For writers, a simple rule to follow is: even if it's in a dictionary of quotations, don't quote unless you've actually verified it's in the work cited. Otherwise, you may easily be propagating a Hillfinger.

As to the quotations mentioned above, again it's feasible for anyone these days to use Google Books to trace quotation origins. Just use the "text1" "text2" date=yyyy-yyyy format or similar, bearing in mind the possibility of variants, to search on key phrases within a date bracket (e.g. wise "say something" "something to say" date:1900-2008. By an iterative search, adjusting dates, you find where a quotation took off. On that basis:

Wise men talk because they have something to say; fools, because they would like to say something.

Via collective search at Language Log: first appeared in 1903 credited to Anon in Proverbial Wisdom: Proverbs, Maxims and Ethical Sentences, of Interest to All Classes of Men by Abram N. Coleman, and credited to Plato in A Dictionary of Thoughts: Being a Cyclopedia of Laconic Quotations from the Best Authors of the World, Both Ancient and Modern by Tryon Edwards, 1908. Perhaps evolved from a statement in Elements of Rhetoric, Richard Whately, 1858.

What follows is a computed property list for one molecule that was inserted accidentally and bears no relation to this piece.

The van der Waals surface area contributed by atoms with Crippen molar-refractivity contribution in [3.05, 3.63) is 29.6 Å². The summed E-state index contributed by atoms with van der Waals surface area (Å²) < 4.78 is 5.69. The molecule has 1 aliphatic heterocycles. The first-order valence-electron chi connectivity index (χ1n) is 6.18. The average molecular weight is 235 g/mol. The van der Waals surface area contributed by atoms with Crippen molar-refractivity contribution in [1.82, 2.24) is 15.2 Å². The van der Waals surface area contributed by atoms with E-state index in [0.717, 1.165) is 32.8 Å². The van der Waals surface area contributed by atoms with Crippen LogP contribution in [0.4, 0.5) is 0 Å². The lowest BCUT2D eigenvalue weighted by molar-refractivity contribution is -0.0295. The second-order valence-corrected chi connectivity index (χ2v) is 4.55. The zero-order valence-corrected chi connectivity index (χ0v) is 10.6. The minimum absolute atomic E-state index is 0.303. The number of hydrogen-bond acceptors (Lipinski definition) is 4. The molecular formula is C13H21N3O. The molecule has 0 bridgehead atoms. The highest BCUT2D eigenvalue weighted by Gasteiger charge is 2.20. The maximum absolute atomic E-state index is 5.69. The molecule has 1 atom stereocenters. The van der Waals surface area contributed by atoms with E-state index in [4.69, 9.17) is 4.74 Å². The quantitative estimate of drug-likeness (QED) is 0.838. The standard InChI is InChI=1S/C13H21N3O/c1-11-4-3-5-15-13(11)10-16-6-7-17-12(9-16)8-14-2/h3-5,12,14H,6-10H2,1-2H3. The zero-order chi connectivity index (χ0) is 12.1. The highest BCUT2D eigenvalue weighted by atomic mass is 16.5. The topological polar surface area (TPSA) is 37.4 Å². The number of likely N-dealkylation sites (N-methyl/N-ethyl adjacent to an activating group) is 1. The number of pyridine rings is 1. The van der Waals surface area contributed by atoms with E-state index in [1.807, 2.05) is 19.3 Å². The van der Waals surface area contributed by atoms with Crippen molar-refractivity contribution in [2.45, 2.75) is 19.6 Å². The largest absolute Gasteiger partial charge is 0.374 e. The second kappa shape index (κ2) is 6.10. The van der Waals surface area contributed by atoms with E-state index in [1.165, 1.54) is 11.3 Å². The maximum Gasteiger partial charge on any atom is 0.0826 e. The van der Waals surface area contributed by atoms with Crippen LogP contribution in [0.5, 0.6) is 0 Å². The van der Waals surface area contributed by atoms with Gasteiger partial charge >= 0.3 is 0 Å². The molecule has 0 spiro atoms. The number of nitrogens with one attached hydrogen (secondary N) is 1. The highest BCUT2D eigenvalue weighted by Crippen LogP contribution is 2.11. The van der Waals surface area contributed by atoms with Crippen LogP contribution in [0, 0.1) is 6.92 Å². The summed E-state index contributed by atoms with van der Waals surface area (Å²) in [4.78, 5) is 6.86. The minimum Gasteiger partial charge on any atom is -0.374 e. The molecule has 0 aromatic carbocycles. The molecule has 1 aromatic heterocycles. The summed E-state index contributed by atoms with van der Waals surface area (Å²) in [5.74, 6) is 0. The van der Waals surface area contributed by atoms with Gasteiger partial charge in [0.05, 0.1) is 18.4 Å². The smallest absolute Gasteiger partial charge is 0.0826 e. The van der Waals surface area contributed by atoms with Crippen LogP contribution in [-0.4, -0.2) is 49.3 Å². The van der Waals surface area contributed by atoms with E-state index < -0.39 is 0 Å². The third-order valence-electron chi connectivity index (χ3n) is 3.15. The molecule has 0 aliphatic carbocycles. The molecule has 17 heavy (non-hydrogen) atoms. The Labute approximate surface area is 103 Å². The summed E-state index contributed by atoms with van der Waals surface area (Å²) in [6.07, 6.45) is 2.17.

First they ignore you, then they ridicule you, then they fight you, then you win."

There's no traceable atttribution to Gandhi for this one, beloved of counter-culture and alternative medicine proponents. It became popular post-2000, but the oldest modern quote is in the 1993 Columbia Dictionary of Quotations, which cites a variant to the Labour politician Tony Benn ("First they ignore you, then they say you're mad, then dangerous, then there's a pause and then you can't find anyone who disagrees with you"). Then there is a sole quote for 1914: "First they ignore you. Then they ridicule you. And then they attack you and want to burn you. And then they build monuments to you". Guess who? Not Gandhi but an American trade union speech: General Executive Board Report and Proceedings [of The] Biennial Convention, Amalgamated Clothing Workers of America, 1914.